I’m a bit late in getting to Canada and delving into the whole Shea Hillenbrand/Ted Lilly/John Gibbons Toronto dysfunction thing, but I hope that the readers will indulge me a look back at one of the classic manager-player relationships gone wrong. The fact is, whatever the transgressions of the player, the manager is always going to be the loser when it comes down to a fight.
Miller Huggins is little remembered today. When he does come up, the diminutive Yankees manager is often recalled as the helpless foil to Babe Ruth and a carousing cadre of drunken pinstripers. In truth, Huggins was as hard-nosed as anyone in the game, certainly more so than Ruth, who tended to fold up when confronted by authority. It’s how Huggins was able to survive years of dealing with both his players and an ownership tandem that was divided against him. Huggins had been hired by one-half owner Jacob Ruppert when his partner Til Huston was out of the country doing the crazy dance that was then sweeping the globe, World War I. Huston took his revenge on Ruppert by undermining Huggins whenever possible, often by overturning Huggins’ attempts at enforcing discipline.
This situation persisted through 1923, after which Huston finally sold out. Ruppert strongly backed his manager, and Huggins was finally free to professionalize the Yankees. “I wouldn’t go through the years from 1919 to 1923 again for all the money in the world,” Huggins confessed to Yankees GM Ed Barrow.
Huggins couldn’t dispose of the Babe, but everyone else on the roster was fair game. One of Huggins’ first moves was against submariner Carl Mays. This was no small thing; Mays had been the Yankees’ ace. From 1919 to 1921, Mays had gone 62-23 with a 2.83 ERA in a league where the average ERA was close to 4.00.
The long and short of it was that Mays was not a pleasant man to be around, and was “one of the most fervently hated men in diamond annals,” as a contemporary publication put it. While with the Red Sox in 1919, he had walked off the mound in the middle of a ballgame, dressed, left the building, and refused to return. The Red Sox responded by trading him to the Yankees. American League president Ban Johnson objected, insisting that Mays should be disciplined, not traded. The resultant lawsuits and inter-club alienation nearly destroyed the league and had consequences as far-reaching as the league’s slow response to the Black Sox scandal (Charles Comiskey had sided with the Yankees against Johnson) and the trade of Babe Ruth to the Yankees-after the Black Sox scandal removed the White Sox as potential trading partners, there was nowhere else for him to go. In this light, the 1920 incident in which Mays threw a pitch which hit Indians shortstop Ray Chapman in the head, ultimately killing him, was a minor affair.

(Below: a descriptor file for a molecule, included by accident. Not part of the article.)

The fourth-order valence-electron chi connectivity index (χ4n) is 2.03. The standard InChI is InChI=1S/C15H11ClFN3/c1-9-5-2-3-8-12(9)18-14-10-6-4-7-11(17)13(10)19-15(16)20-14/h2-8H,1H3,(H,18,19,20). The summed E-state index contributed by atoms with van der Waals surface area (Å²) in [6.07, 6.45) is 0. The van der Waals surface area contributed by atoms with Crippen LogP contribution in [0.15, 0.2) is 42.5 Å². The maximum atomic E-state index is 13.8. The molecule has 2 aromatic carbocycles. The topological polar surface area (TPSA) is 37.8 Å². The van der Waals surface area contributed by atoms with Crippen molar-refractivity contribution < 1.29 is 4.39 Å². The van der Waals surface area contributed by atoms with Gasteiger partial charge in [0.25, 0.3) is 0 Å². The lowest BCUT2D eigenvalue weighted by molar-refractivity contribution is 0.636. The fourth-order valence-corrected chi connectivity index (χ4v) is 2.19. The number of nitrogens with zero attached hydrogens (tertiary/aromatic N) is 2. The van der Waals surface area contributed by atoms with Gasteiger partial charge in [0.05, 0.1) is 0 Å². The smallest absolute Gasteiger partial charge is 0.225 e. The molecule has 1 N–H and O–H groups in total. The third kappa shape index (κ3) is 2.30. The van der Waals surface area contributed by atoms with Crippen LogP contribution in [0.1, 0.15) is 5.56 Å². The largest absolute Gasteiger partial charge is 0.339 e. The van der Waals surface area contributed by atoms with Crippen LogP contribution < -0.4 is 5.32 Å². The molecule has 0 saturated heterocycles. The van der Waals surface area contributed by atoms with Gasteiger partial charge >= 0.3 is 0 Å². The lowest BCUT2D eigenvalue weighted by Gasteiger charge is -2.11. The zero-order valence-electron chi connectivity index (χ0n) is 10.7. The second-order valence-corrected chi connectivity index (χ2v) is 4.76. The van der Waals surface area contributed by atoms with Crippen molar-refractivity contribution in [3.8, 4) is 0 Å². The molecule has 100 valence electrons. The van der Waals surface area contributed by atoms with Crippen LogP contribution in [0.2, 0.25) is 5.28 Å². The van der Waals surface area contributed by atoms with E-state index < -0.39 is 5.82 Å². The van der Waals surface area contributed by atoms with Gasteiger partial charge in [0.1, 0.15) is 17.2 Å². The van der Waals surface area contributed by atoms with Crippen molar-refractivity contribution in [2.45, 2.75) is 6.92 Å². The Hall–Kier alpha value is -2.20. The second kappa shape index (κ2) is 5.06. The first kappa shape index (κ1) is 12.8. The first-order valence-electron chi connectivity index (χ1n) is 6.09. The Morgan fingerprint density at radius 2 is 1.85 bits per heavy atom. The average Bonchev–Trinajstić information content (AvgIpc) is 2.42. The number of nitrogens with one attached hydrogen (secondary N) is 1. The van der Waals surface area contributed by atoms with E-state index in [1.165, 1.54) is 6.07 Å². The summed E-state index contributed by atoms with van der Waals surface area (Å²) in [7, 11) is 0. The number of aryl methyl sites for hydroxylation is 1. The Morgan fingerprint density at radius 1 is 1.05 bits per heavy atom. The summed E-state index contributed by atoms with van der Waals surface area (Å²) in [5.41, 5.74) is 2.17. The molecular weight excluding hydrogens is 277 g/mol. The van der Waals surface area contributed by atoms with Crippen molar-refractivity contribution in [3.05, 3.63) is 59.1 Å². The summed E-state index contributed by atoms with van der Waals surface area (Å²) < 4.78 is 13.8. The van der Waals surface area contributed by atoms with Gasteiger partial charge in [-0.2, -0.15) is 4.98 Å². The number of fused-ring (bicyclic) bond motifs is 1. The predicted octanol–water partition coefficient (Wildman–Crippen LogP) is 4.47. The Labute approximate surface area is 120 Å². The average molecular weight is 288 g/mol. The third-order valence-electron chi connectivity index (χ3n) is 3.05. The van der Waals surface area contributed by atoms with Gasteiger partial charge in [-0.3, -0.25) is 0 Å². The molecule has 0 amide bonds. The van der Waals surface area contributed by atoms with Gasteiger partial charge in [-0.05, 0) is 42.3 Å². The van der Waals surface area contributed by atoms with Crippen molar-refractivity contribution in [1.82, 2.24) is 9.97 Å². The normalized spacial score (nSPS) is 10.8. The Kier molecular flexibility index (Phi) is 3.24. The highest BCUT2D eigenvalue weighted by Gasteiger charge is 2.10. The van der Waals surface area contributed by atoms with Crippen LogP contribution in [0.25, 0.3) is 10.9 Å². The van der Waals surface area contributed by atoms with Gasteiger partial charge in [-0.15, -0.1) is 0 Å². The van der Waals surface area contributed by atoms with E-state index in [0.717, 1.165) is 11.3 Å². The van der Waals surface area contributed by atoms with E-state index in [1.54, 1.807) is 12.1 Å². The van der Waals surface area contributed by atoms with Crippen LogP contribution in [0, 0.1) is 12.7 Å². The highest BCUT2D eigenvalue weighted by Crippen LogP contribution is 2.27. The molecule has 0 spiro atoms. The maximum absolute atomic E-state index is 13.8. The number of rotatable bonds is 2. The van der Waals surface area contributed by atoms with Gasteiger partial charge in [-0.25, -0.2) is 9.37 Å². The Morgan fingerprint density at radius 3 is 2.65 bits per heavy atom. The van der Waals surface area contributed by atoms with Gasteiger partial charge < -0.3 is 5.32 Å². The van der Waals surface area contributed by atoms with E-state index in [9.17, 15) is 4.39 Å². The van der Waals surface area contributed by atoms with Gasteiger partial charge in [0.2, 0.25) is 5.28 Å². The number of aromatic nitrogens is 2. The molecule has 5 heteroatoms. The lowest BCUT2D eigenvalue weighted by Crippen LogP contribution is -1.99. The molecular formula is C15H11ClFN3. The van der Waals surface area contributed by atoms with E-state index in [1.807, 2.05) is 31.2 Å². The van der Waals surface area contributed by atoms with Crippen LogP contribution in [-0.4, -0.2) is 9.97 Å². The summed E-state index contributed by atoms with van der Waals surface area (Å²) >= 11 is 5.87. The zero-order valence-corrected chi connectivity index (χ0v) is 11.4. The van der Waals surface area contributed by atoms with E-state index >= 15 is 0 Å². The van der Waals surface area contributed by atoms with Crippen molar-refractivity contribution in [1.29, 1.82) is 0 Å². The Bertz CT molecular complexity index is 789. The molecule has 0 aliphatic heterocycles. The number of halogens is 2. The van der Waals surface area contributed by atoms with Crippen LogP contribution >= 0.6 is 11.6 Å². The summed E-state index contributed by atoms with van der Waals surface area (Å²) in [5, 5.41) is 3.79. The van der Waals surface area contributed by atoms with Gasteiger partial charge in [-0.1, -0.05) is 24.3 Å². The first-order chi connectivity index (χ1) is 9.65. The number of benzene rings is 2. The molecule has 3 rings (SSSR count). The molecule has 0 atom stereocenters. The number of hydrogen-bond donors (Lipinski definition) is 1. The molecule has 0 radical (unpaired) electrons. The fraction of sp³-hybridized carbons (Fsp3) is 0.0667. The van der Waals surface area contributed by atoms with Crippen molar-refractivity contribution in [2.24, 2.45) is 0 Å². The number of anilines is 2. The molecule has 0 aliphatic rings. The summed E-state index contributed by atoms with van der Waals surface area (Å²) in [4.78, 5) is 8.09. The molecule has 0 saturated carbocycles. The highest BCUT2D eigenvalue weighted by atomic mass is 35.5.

Mays had also been one of the players given to openly showing his disrespect for Huggins, and the manager suspected that Mays threw a game in the 1921 World Series. With Huston gone, Huggins buried Mays, keeping him on the club but never calling on him. Exasperated by inaction, Mays approached his manager in the presence of sportswriters and teammates and asked, “What’s the matter with me? Why won’t you let me pitch?” Huggins stared for a moment, and then, dripping with politeness, asked, “Why, Carl… Are you still with the club?”
Eventually, Huggins did put Mays in a game. On July 17, Mays started against the Indians, who were still understandably bitter about the whole dead shortstop thing. They pummeled Mays for 13 runs, 20 hits, four walks, and one hit batsman. No reliever was forthcoming. Said Huggins, “He told me he needed lots of work, so I gave it to him.”